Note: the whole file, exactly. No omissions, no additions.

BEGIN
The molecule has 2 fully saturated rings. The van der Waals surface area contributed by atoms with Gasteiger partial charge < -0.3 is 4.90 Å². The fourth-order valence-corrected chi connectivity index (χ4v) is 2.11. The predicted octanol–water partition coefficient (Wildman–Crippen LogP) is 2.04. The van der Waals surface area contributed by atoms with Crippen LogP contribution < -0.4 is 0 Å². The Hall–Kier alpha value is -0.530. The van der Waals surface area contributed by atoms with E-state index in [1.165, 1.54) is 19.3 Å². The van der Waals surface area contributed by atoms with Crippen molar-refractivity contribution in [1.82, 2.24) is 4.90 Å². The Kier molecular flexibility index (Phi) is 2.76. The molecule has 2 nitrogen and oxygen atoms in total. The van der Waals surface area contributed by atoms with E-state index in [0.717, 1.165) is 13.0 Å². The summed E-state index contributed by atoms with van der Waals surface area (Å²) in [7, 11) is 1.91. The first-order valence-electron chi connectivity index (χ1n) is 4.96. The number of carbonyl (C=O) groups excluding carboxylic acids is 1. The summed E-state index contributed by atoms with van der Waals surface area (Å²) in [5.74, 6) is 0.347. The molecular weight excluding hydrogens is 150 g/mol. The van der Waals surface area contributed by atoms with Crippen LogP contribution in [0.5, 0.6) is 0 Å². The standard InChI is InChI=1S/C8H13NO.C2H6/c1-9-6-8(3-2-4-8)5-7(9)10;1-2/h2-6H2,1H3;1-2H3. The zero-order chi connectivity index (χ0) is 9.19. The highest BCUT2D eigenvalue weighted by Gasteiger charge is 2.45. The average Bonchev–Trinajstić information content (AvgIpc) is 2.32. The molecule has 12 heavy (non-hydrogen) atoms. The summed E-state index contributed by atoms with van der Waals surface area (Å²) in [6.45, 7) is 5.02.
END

The molecule has 2 fully saturated rings. The van der Waals surface area contributed by atoms with Gasteiger partial charge < -0.3 is 4.90 Å². The fourth-order valence-corrected chi connectivity index (χ4v) is 2.11. The predicted octanol–water partition coefficient (Wildman–Crippen LogP) is 2.04. The van der Waals surface area contributed by atoms with Crippen LogP contribution < -0.4 is 0 Å². The Hall–Kier alpha value is -0.530. The van der Waals surface area contributed by atoms with E-state index in [1.165, 1.54) is 19.3 Å². The van der Waals surface area contributed by atoms with Crippen molar-refractivity contribution in [1.82, 2.24) is 4.90 Å². The Kier molecular flexibility index (Phi) is 2.76. The molecule has 2 nitrogen and oxygen atoms in total. The van der Waals surface area contributed by atoms with E-state index in [0.717, 1.165) is 13.0 Å². The summed E-state index contributed by atoms with van der Waals surface area (Å²) in [7, 11) is 1.91. The first-order valence-electron chi connectivity index (χ1n) is 4.96. The number of carbonyl (C=O) groups excluding carboxylic acids is 1. The summed E-state index contributed by atoms with van der Waals surface area (Å²) in [5.74, 6) is 0.347. The molecular weight excluding hydrogens is 150 g/mol. The van der Waals surface area contributed by atoms with Crippen LogP contribution in [0.5, 0.6) is 0 Å². The standard InChI is InChI=1S/C8H13NO.C2H6/c1-9-6-8(3-2-4-8)5-7(9)10;1-2/h2-6H2,1H3;1-2H3. The zero-order chi connectivity index (χ0) is 9.19. The highest BCUT2D eigenvalue weighted by Gasteiger charge is 2.45. The average Bonchev–Trinajstić information content (AvgIpc) is 2.32. The molecule has 12 heavy (non-hydrogen) atoms. The summed E-state index contributed by atoms with van der Waals surface area (Å²) in [6.45, 7) is 5.02.